Often the “best” albums won’t be the most important ones. For example, despite Sgt Peppers being a really, really good bunch of songs, at the end of the day it’ll go down in the books more for all of its innovations rather than “Fixing a Hole”. An important album is one that might not be the best out there, but for whatever reason it’s an important touchstone, and one that’ll be referenced in the future. So here’s some from the Aughties (no order).
5. The Strokes – Is This It:
Rock was in sad shape come the turn of the century. The alt-boom from the 90’s has mostly fuzzed out or been bastardized, nu-metal was in, and we had to deal with shit like Creed. Then boom, in came The Strokes with Is This It, a no-frills album that distilled elements from garage, punk, and alternative into an 11 track tour-de-cool that set the template for 00’s rock. Often copied and never replicated, Is This It is something like a the 00’s Nevermind; a record with influence a-plenty that’s gone on to inspire kids to pick up guitars around the world.
4. Modest Mouse – Good New For People Who Love Bad News
“Indie Rock” as a nebulous genre broke into the mainstream in a way not unlike Alt Rock did the 90’s. And Modest Mouse’s 4th album Good New For People Who Love Bad News, with its jangly guitars, Issac Brock’s idiosyncratic “can sound like ten people in five songs” vocals, generally off-kilter manner, and vaguely arty album art is the poster child for indie. Sure, The Moon & Antarctica is the better album, but on Good News the Mouse finally became accessible for more than hipster kids that wanted to sound smart; everyone could singalong to a song like “Float On”. The mix of being ostensibly indie while being accessible make Good News something great to hear.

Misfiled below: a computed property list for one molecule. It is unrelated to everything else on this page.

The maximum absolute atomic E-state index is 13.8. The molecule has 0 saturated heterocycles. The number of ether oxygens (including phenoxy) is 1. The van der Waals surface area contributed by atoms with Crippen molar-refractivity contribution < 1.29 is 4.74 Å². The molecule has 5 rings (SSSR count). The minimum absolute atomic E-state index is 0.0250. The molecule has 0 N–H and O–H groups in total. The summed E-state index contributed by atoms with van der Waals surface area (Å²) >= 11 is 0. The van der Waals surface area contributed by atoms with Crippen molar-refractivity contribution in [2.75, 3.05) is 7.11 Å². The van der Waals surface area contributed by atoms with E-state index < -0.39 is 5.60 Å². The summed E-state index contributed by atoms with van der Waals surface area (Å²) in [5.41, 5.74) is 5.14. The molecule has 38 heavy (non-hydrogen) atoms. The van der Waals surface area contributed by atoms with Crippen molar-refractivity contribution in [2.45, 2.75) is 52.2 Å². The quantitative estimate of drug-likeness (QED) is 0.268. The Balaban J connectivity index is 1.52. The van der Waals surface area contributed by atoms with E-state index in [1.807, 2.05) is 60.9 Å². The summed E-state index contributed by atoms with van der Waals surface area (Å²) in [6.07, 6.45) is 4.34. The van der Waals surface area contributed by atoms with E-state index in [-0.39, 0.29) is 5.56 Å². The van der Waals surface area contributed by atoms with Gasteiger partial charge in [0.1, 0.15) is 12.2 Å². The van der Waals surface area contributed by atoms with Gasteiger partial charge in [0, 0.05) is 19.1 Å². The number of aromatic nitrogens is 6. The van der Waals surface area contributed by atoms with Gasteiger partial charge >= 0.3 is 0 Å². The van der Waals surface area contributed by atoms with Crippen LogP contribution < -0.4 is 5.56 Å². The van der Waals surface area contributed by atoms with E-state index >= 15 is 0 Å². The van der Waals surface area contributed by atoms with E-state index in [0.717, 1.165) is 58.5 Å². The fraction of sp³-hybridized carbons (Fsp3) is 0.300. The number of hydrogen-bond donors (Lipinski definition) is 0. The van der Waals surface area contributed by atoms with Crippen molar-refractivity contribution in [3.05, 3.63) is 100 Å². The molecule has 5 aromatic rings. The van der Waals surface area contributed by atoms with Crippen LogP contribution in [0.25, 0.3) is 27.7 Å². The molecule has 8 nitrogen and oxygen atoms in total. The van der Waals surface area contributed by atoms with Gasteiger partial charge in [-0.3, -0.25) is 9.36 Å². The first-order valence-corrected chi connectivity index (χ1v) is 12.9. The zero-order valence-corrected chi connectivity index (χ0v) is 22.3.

3.Green Day – American Idiot
I don’t think I’ve ever seen a bigger second wind than the one Green Day got in 2004 with American Idiot. After the shaky commercial performance of love it or hate it Warning, Billie Joe Armstrong and co. came back with a sprawling, ambitious, (at times) genre-jumping behemoth of an album that won over critics and fans alike. Their timing couldn’t have been better either; the overtly-punk and anti-establishment American Idiot‘s 2004 release came when America was just starting to nurse the post-9/11 patriotism hangover and start questioning Bush’s actions in Iraq. And on top of all this, it was a great album anyway.
2. Lady Gaga- The Fame/The Fame Monster
Yeah, I know, technically two albums, but as a unit The Fame/Monster did one thing: took Stefani Joanne Angelina Germanotta Lady Gaga from a New York art scene brat to the biggest pop star the world has seen since, say, Madonna. My personal feelings for Gaga aside, you can’t ignore her. Songs like “Poker Face” and “Bad Romance” reach out and grab the listener, something that you didn’t see in a lot of end-decade chart toppers. While I’m tired of the hard-on the public has for Lady Gaga, her and her songs are here to stay, and the impact she’s made has already established her as a key figure in Aughties pop.
1. Radiohead – In Rainbows
“Pay what you want”. In a decade filled with bit torrents, P2P sharing and Napster, Radiohead found what might be the best workaround to music piracy: distribute it online, and let the people decide what to pay. Almost three years later, elements of this business plan are being used by numerous bands: free previews online, multiple payment/music packages, outright giving albums away…and it all might not of happened if not for In Rainbows.